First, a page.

Sneak Visit To The Barn

Not entirely healthy yet.

But seriously, how long can you stay away anyway?  Valiosa looked great, I was happy just to see her, you know how that goes!  A little vacation for her hanging out with a friend instead of working, just fine in her book.

Sharing shots from my 11 and 13-year-old when I jumped her again under saddle.  No question about it, she does a lot better on her own, without me changing up the balance for her.  Still, she enjoys a play day!

She’s very honest, never rushes, and I let her decide entirely on her own where to take off.  Which, sometimes is, buried into the ground pole…

horse warming up in trot over cross rail

green horse jumping in dressage saddle

Warming up with a small cross rail in trot.  Then a bunny hop.  Leathers shortened 5 holes, still not enough!  (Dressage riders, we don’t know how to ride without legs.)  With the high cantle on the dressage saddle, it’ll still come up with a smack right at the end.

warm up canter before jumping

horse cantering with high neck

She didn’t care.  Cantering around with her neck straight out is what she likes.  Then I can sit there on top droning about how it builds all the wrong muscles – she’s having too much fun to bother!

We keep it short, a few jumps, not enough to really make a difference.  Seems harder for me to set up/take down than it is for her to do her part.  Since my left arm has decided not to work – my boys did these jumps for me! 

horse jumping off high at a low jump

jumping with dressage saddle

Two more loads of sand delivered in the arena just a couple of days ago!  Can’t wait to feel it out next time we get out there!

Opportunity to rip the jumping style – on the house today!

Hugs, Elinor

11 thoughts on “Sneak Visit To The Barn

  1. The long-legged dressage rider might try sitting the really tiny jumps instead of going into two-point. I used to do that with my Thoroughbred, who had a really thrusty jump. The key is to keep your body, especially your back and hips, totally relaxed and ALLOW them to follow the movement of the horse underneath you. My trainer would say, “allow, allow, allow” as we were going over the jump. It worked–I could really feel what the horse was doing under me and since it was a tiny jump there was a good following movement and no seat slaps…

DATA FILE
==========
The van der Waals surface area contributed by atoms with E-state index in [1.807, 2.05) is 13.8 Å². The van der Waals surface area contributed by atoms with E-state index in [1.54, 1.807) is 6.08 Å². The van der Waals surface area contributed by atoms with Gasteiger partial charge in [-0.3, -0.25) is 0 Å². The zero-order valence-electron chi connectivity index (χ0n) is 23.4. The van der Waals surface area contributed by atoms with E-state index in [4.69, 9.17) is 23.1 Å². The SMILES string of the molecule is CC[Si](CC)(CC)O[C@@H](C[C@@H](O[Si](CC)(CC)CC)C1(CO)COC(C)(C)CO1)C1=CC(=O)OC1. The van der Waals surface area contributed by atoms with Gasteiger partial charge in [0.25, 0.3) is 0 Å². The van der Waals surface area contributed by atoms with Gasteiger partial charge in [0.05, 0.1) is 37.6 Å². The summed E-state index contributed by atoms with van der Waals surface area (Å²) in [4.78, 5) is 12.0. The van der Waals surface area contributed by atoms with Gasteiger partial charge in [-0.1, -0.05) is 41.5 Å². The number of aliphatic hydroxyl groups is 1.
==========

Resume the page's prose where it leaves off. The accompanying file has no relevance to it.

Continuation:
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    1. Good point – and definitely something I’d like to try down the line. She’s still VERY green with the jumping, we only rarely do this, and she tends to jump quite upright, high, even over smaller things now… Funny, since she started out simply plowing straight through the 1ft ones at the start. Now, she has to fly huge over anything 😉
      We’ll have to work on installing a bit of elasticity there 🙂

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  2. Riding as a hunter may be in your future. 🙂

    Another day off in SJC, but it’s a full practice day with show #2 beginning and three events my daughters will be riding tomorrow. They rode very well in the GP on Sunday to end show #1.

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  3. We travel with four – two for Elizabeth and one each for Deborah and Tara. How come E gets to ride two horses – simply because her golden palomino thinks he has to go everywhere E goes; plus he’s a calming influence for Lilith in the trailer. Since he’s at a show, E says let him compete. And, they have come away with a couple of those oversized cardboard checks and lots of ribbons.

    No trainer on the road. Their coach/instructor have taught them how to analyze their rides and make adjustments. They help each other out in that regard. In many ways, they ride like professionals. But, they are on the phone with Mark and Trish nearly every night after sending a raft of video and still photos which I do for them.

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    1. That’s a full load! 🙂
      It’s really neat that they can reconnect with their trainers after each show at night. It does a lot to be able to rehash, go over details, and sometimes simply gain another perspective on what happened. Sounds like they’ve got a great support system set up!!

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